Closing Ebbw Cale Cableway seen as ‘less painful’ option than front-line service cuts, council leader says

CLOSING the Ebbw Vale Cableway is seen as “a less painful option” than front-line service cuts, a council leader has said.

The closure is estimated to save £41,000 this year which is part of £6.6 million worth of cost-cutting measures in Blaenau Gwent County Borough Council’s budget for 2023/2024

The lift, which cost £2.3 million, has been plagued with breakdowns since it opened in 2015.

During a public consultation process on the 2023/2024 budget in January and February, the majority of people didn’t see paying for the cable car as a priority.

The authority has asked residents the question “What is acceptable,” as it prepared to reform services and outline the grim reality of where potential cuts and savings will need to be made.

In total 3,740 people commented on the proposals – the highest level of public response the council has received for a budget consultation.

The vast majority chose to give funding priority to schools and social services.

Blaenau Gwent’s council leader Labour’s Cllr Steve Thomas said: “A series of savings proposals, financial efficiencies and income-generating projects were put together.

“All these were outlined to residents and stakeholders in an online survey and at face-to-face engagement events.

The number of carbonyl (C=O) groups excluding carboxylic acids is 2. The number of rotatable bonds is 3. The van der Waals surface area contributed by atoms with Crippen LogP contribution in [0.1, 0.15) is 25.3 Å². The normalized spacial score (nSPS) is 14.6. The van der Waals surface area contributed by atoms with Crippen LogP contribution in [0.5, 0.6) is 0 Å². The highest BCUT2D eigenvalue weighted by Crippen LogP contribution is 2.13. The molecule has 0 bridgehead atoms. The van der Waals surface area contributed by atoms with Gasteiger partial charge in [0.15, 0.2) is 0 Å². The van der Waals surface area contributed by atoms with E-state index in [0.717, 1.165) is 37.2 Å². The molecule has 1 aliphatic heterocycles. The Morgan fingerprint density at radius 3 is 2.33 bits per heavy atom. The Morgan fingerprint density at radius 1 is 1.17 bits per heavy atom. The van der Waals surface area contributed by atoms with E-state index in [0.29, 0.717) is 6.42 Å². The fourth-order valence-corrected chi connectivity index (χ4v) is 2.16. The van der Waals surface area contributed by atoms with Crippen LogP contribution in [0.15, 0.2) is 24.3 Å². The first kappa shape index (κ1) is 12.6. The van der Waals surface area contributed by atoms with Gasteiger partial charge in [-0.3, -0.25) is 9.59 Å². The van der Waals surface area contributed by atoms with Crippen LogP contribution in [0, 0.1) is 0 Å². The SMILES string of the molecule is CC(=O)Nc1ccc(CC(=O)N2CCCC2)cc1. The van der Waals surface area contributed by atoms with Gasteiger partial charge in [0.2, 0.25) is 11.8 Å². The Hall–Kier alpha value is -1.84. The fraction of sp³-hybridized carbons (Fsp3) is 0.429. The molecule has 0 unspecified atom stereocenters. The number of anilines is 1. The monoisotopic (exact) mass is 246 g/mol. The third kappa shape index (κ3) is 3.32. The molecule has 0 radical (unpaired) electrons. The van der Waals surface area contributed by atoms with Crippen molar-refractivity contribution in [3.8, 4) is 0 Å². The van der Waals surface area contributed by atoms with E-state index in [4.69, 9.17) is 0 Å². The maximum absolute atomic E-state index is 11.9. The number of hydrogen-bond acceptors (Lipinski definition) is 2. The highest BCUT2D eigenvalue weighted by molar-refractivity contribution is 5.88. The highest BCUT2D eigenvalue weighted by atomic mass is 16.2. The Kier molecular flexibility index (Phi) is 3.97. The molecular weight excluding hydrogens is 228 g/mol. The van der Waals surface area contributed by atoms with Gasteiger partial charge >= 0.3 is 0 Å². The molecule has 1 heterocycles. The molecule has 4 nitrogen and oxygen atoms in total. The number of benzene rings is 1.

“Within this survey, 60 per cent of residents said the Cableway closure was very acceptable, acceptable or neutral.

“Of course, none of the councillors wanted to stop the use of the link, but when stacked against other possible front line service cuts, it was deemed to be one of the less painful options.

“The decision was to mothball the mechanical link for now whilst alternative external funding options for it are explored; that work is currently ongoing.”

Welsh Conservatives shadow transport minister Natasha Ashgar MS said: “Many people questioned the point of the lift in the first place, and we now know that is has proven to be a costly and unreliable service.

“Whilst it may have encouraged more people to walk, surely steps and a more basic lift would have done the same job with less hassle.”

Ms Ashgar said there were “concerns” that the empty site could become a flashpoint for vandalism and anti-social behaviour.

For the second year running Blaenau Gwent languishes at the bottom of the funding table and only 6.5 per cent increase – which is well below the Wales average of 7.9 per cent.

It will receive £140 million from the Welsh Government with the remaining £38 million coming from council tax.

In February councillors voted for a 3.45 per cent council tax increase.


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